Music Legend will Rebuild After Fire Destroys Home

August 6, 2009

RICHMOND, Va. (AP) - Country-music legend Jimmy Dean was so
upset by the fire that gutted his Henrico County home that even
today, more than three months later, he refuses to look at it.
But Dean said he never once considered leaving his Chaffin's
Bluff estate overlooking the James River. He and his wife,
songwriter and former recording artist Donna Meade Dean, plan to
remain on the property until the main house is rebuilt.
"I'm not going anywhere," Jimmy said last week, sipping coffee
in the couple's poolside "party house."
"You can't blow him off this property with dynamite," his wife
said.
Donna did not give an exact estimate of the damage to the home
and its contents, but she said they were fully covered and that
their insurance company so far has paid them about $2 million.
Because the company did not have to relocate the Deans, it is
paying about 90 percent of the cost to add a gym and recording
studio onto a barn on the property and to enlarge the kitchen in
their guest house and add a laundry room to it, Donna said.
"And an outhouse," joked Jimmy.
The guest-house improvements and the barn addition should be
finished by the middle of this month. The couple are staying in
their party house and plan to move into the guest house when it's
ready. There, they will stay until the main house is completed,
which they expect will be in January.
Jimmy is best-known for "Big Bad John," a 1961 narrative,
Grammy-winning song about a coal miner who saves fellow workers
when the mine roof collapses. He founded a sausage company in 1969
that he sold to Sara Lee Corp. in 1984.
Henrico fire officials ruled that an electrical problem caused
the fire April 20. More specifically, Donna said, it started
because of antiquated wiring in the basement.
Donna said she was washing dishes and her husband was watching
TV when she smelled smoke. She yelled to him that she thought the
ice machine was on fire. "He said, 'Well, we've got a fire,' "
she recalled.
"Had we not been awake and smelled the smoke . . . it would
have been another story," Donna said.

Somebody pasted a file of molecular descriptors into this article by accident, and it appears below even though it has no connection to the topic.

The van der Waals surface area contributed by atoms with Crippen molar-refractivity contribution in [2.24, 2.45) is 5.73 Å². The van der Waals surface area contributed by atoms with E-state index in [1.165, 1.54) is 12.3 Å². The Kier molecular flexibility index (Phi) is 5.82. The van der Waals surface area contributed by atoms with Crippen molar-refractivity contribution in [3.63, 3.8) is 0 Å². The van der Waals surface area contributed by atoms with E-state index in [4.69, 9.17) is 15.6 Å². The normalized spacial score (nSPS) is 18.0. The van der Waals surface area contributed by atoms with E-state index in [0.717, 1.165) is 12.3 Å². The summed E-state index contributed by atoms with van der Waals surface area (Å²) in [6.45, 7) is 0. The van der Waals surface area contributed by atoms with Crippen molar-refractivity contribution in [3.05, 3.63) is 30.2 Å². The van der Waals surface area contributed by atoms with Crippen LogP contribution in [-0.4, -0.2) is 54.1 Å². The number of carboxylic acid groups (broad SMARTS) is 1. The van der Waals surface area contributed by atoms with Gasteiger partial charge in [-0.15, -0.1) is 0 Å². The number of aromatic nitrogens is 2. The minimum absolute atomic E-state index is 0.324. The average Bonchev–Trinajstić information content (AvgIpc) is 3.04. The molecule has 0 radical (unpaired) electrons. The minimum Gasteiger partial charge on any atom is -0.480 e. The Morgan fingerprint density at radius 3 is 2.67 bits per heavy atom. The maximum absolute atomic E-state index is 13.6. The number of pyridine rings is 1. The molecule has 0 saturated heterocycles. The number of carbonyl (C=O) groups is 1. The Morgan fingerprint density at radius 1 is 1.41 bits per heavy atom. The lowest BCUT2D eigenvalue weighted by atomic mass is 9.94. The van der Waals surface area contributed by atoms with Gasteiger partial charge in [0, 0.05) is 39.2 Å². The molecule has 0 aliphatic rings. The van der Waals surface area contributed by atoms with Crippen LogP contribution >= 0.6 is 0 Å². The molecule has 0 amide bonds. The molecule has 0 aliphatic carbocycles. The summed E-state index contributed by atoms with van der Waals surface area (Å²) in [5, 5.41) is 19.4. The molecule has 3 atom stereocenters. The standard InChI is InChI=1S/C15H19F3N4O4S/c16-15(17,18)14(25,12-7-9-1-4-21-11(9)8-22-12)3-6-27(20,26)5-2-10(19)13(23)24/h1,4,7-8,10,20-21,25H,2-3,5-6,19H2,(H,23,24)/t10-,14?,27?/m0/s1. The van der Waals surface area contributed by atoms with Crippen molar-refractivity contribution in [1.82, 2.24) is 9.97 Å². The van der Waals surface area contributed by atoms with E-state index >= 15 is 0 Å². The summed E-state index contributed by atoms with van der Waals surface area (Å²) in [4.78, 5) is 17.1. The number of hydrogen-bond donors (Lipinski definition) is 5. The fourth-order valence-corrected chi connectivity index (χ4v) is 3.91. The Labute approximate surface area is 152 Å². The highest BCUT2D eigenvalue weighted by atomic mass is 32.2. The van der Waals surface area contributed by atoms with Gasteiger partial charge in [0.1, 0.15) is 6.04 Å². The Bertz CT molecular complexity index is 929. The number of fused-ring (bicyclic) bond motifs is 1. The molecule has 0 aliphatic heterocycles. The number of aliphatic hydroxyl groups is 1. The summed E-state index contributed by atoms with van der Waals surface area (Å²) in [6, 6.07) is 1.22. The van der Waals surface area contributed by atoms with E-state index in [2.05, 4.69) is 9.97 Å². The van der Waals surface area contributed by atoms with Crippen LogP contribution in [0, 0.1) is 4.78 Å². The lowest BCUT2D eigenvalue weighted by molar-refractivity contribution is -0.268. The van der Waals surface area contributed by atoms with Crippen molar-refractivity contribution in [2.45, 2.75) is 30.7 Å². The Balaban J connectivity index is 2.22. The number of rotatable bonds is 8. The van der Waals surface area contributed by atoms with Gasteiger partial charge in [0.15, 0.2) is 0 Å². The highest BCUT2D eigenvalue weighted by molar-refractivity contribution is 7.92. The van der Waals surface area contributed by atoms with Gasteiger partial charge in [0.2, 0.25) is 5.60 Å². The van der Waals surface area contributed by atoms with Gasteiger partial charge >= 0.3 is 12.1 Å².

Fire spread quickly from the basement through the walls to the
ceiling of the roughly 4,000-square-foot house.
She helped Jimmy, who uses a walker, outside. Then she and
caretaker Stefan Gunn salvaged what they could, running in and out
of the burning house even after firefighters told them not to,
Donna said. Gunn's fingers and arms were burned.
They saved many valuables, including Rowlf the Muppet, a gift
that was hand-made by Muppets creator Jim Henson; autographed
photos of Jimmy with various celebrities and U.S. presidents, and
Donna's guitar collection.
Firefighters rescued Jimmy's Grammy and a clock that had
belonged to Prince Charles and Diana, Princess of Wales.
Donna said she was grateful for the firefighters' efforts. Three
of them were injured during the blaze.
There were two bits of irony: The only room that wasn't damaged
at all -- a large walk-in closet -- contained a fire-proof safe.
And a pile of logs that had been set in the fireplace was
untouched. The same logs are in the fireplace now.
Jimmy's prized baby grand piano was lost in the fire. Also
damaged or destroyed were a collection of celebrity-autographed
books and posters of Jimmy and Elvis Presley, Donna said.
"Elvis who?" joked her husband.
"Money things you can replace," Jimmy said, "but there was a
lot of memorabilia that can never be replaced."
His wife said she was touched by an outpouring from
well-wishers, and she wants to thank them all. The Deans received
innumerable cards. Former President George H.W. Bush made a phone
call to Jimmy. Several local restaurants offered to bring them
dinner.
One member of Jimmy's fan club sent him her photo album,
including pictures of him and country music singer Patsy Cline.
The Deans lost their Bible in the blaze. A 12-year-old boy who
had played violin for the couple last year at an event at Jimmy's
childhood church in Plainview, Texas, sent the Deans a Bible with
their names embossed in gold on the cover.
Donna, 56, teared up as she paraphrased a letter the boy sent:
"I know how much my Bible means to me, and I was afraid you may
have lost yours, and I wanted you to have one."
Jimmy, 80, said he is at peace at the roughly 225-acre estate
off Osborne Turnpike in the Varina area. He has picked a spot near
the river where he wants to be buried.
"It's the sweetest piece of property in the world, we think,"
Jimmy said. "People that come here say it a lot of different ways.
It sure is peaceful here. We like that."
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